October 26 2012
Renewable Recession: Michigan’s Renewable Energy Standards
The weeks leading into a November election are littered with presidential debates and campaigning. Congressional and gubernatorial races work hard to get a word in edge wise, much more so city and state legislative races.
Which is why voters showing up to the polling price are often surprised by the propositions on the ballot. Michigan voters, however are considering several propositions that are getting airtime and raising concerns across the nation.
One such, Proposition 3, is an addendum to a law passed in 2008 that requires 10 percent of retail electricity sales to come from renewable energy sources by 2015. The proposition expands this requirement to 25 percent by 2025.
Most Americans want a cleaner, healthier environment. However, the truth is that renewable energy is more expensive, and Michigan families know better than most other states how slow the recovery has been. I applaud Michigan for putting this decision into the hands of voters given the impact it will have on Michigan families’ daily lives.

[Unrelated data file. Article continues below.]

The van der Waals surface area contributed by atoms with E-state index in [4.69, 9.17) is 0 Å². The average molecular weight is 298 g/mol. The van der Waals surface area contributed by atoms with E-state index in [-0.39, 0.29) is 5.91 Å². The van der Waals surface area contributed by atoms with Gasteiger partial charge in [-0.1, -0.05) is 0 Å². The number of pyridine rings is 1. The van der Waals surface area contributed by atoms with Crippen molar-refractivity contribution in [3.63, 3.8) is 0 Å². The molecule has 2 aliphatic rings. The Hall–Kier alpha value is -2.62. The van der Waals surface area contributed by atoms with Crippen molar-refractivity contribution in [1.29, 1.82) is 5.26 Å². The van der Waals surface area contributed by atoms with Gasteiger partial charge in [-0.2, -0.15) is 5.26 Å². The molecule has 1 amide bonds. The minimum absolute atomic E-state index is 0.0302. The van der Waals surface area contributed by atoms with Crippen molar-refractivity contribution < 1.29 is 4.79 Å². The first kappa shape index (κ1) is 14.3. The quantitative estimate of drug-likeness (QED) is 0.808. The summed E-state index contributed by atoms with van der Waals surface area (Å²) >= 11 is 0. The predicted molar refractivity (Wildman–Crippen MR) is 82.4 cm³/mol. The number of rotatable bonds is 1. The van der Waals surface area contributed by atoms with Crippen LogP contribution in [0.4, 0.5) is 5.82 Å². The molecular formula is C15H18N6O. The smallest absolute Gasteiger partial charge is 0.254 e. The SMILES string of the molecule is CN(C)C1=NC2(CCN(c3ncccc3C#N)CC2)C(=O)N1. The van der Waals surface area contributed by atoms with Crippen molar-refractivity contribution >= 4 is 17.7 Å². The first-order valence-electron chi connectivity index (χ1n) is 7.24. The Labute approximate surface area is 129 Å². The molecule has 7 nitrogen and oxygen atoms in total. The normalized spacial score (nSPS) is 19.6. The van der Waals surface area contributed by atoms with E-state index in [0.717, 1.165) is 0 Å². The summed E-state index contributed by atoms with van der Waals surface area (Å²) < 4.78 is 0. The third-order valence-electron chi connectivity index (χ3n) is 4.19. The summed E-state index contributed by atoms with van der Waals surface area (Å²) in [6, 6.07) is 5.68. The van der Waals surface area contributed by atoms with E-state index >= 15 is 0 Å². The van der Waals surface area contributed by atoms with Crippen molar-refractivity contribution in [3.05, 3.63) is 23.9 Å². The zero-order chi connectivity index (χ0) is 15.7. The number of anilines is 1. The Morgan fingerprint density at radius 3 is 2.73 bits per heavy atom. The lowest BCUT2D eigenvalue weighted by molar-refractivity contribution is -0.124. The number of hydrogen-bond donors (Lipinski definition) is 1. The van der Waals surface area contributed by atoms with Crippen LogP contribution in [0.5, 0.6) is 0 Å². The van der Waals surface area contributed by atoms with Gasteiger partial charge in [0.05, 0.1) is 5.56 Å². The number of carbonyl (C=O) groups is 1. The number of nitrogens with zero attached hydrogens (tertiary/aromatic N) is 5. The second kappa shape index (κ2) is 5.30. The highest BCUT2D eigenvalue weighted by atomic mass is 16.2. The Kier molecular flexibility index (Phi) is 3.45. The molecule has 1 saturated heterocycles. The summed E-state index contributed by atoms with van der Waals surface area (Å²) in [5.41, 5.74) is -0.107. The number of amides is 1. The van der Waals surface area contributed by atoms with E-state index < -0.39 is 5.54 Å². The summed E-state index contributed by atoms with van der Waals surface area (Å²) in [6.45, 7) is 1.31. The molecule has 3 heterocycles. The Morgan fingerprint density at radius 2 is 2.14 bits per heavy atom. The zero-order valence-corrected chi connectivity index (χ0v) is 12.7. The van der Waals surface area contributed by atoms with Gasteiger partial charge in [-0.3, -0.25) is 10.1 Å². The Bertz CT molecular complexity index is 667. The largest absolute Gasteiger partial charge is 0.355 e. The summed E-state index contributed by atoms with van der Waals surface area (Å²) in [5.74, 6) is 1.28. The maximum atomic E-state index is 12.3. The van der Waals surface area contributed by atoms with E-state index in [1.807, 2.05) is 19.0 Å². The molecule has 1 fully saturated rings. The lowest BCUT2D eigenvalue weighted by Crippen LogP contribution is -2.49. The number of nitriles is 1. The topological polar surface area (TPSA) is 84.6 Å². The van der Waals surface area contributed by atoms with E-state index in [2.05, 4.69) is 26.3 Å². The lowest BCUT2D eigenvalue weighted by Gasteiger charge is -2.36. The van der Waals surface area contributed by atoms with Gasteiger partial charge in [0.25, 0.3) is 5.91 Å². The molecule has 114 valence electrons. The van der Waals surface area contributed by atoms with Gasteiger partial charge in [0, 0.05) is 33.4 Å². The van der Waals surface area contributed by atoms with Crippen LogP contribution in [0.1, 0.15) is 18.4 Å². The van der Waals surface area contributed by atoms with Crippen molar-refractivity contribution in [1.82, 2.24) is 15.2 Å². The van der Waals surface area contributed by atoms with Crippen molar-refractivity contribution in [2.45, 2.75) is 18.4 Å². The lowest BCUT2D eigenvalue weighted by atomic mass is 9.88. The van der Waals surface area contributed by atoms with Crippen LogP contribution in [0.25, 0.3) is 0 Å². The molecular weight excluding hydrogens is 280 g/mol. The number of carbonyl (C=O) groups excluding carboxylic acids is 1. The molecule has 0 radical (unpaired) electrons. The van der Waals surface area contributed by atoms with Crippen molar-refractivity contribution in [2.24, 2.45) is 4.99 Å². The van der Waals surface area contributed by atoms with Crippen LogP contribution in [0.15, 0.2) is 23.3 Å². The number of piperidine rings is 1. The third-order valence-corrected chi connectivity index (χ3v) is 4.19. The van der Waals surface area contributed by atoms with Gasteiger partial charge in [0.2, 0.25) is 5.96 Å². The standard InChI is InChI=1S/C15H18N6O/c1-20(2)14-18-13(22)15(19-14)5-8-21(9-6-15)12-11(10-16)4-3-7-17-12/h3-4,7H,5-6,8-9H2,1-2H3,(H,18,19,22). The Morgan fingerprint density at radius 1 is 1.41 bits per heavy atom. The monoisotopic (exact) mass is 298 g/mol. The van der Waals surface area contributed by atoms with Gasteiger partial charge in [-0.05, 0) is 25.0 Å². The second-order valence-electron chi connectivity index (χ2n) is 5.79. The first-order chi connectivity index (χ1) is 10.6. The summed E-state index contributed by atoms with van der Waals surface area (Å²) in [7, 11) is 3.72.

Natural gas and coal create 67 percent of our nation’s electricity because they are much cheaper than wind, solar, or other renewable energy sources. Should Proposition 3 pass, both renewable energy standards will increase the average household’s electricity bill by $180 per year. Electricity is something that everyone needs to have--regardless of income level. When nearly one in five children in Michigan live in poverty, this extra $180 in living expenses per year that Michigan families will have tacked on to their electricity bill will mean real hardship for many.
Higher energy costs also mean businesses will have to spend more on utilities instead of hiring and investing in growth. Michigan is expected to lose 10,054 jobs as a result of the renewable energy standards. To put this into context, Michigan’s unemployment rate is already higher than the national unemployment rate by 1.5 percent points.
Michigan voters have been through the recession, and they know better than most what it means to “struggle,” “tighten their belts,” or “bear the brunt” of a bad economy. Stricter renewable energy standards are thus the opposite of what the state needs at this time.